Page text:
Effective Marketing Monitoring to Avoid Fraud


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Effective Marketing: Monitoring Your Marketing Materials to Avoid Fraud

 

 

Do you promote client testimonials on your Web site, overnight delivery in banner ads, or other companies' trademarks in newsletters? These techniques aren't illegal, but the way they're used could get you into legal trouble. Thus, you must take a closer look at your marketing materials, or you may get burned.

 

Today's hot buttons in Internet marketing law include copyright usage, privacy rights, trademark usage and order fulfillment. According to marketing legalese expert Douglas Wood, the rise in Internet fraud and unethical marketing strategies is creating more aggressive legal action to protect consumers.  Companies are also more vigorously protecting their brands online. More than ever, responsible Internet marketers need to make sure they're following the law.

 

Here are some Internet marketing guidelines Wood recommends to keep your marketing tactics away from getting in conflict with the law.

 

Copyright usage

 

Online information isn't free to use. And crediting the original source doesn't necessarily prevent a charge of copyright infringement. While short quotes are permitted, it's best to ask for approval and any data-use requirements. Fortunately, many organizations are thrilled to be referenced and will gladly give permission.

 

Privacy rights

 

Client testimonials and photos aren't fair game, either. People have a right to privacy, and their names and images cannot be used for advertising purposes without their written consent. For instance, an event planner cannot use a photo taken at a certain event that shows the client or those who attended the said event. Get written approval before you do so.

 

Trademark usage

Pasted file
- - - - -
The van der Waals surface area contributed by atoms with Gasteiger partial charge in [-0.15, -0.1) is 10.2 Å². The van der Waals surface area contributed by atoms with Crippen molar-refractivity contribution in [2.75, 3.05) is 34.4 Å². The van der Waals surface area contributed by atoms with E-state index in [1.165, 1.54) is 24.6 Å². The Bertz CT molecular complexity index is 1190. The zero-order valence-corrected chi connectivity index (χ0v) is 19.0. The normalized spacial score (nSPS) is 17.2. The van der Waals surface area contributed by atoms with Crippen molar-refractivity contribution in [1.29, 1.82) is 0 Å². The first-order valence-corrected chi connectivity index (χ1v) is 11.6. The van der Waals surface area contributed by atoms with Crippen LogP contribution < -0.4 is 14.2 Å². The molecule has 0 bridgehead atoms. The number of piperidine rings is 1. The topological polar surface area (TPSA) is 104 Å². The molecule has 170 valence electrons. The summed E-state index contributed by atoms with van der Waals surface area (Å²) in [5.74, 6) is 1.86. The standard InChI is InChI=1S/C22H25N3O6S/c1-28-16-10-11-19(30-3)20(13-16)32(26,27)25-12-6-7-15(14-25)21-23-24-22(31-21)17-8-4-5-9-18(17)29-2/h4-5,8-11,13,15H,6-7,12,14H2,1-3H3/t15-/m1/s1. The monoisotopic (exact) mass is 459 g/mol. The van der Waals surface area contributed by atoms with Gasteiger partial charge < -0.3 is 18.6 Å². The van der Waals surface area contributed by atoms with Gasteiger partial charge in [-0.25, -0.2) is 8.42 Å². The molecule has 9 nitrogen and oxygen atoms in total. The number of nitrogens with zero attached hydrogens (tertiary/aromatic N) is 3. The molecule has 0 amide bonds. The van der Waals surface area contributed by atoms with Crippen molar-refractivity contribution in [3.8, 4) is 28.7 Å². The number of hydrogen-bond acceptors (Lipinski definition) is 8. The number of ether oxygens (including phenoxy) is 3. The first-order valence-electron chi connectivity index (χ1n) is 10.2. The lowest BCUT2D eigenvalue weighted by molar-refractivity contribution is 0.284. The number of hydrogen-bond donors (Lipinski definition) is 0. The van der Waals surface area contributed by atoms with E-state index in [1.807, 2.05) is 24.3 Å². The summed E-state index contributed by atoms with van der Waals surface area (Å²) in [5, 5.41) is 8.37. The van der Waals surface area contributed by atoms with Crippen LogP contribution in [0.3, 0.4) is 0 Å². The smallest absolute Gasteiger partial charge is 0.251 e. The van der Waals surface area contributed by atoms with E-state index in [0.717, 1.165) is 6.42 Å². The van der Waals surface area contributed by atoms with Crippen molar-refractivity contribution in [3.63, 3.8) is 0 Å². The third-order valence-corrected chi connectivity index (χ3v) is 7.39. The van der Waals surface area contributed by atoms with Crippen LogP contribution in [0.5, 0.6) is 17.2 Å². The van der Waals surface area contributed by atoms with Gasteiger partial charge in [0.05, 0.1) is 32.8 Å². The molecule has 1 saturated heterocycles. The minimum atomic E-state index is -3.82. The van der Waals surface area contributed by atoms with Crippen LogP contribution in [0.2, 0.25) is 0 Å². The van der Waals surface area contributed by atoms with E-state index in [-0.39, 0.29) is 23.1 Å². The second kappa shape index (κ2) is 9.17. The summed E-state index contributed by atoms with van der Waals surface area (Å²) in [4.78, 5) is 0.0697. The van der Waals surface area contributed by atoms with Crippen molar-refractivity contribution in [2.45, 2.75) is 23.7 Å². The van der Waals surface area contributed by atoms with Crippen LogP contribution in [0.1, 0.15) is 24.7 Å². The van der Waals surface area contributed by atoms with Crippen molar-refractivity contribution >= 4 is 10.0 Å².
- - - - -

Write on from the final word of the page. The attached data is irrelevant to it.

If you're a company's authorized reseller or affiliate, you will likely use their trademarks in your marketing campaigns and advertising materials. However, you should avoid using trademarks in a way that may dilute the integrity of the symbol or mark. For example, Kleenex is a brand of tissue, not a synonym for tissue.

 

Competitors who use a trademark owner's marks and confuse consumers are at risk of trademark infringement and possibly a lawsuit. If you clearly compare your product to a competitor's, that's legal – provided the comparison is with basis and truthful. However, redirecting your competitor's consumers to your site without clarifying that you're not the trademark owner is a big mistake.

 

Re-evaluate these techniques, if you're using any of them. Also, consider reviewing the marketing tactics of your partners and competitors to ensure your company is protected from their possibly fraudulent efforts, as well.

 

Competition is okay, but it should not be done at the expense of your own reputation. While fraudulent strategies might not be unmasked immediately and may never be unmasked at all, depending on people's awareness of the law, it is your duty as a responsible entrepreneur and marketer to keep your business on the right side of the fence.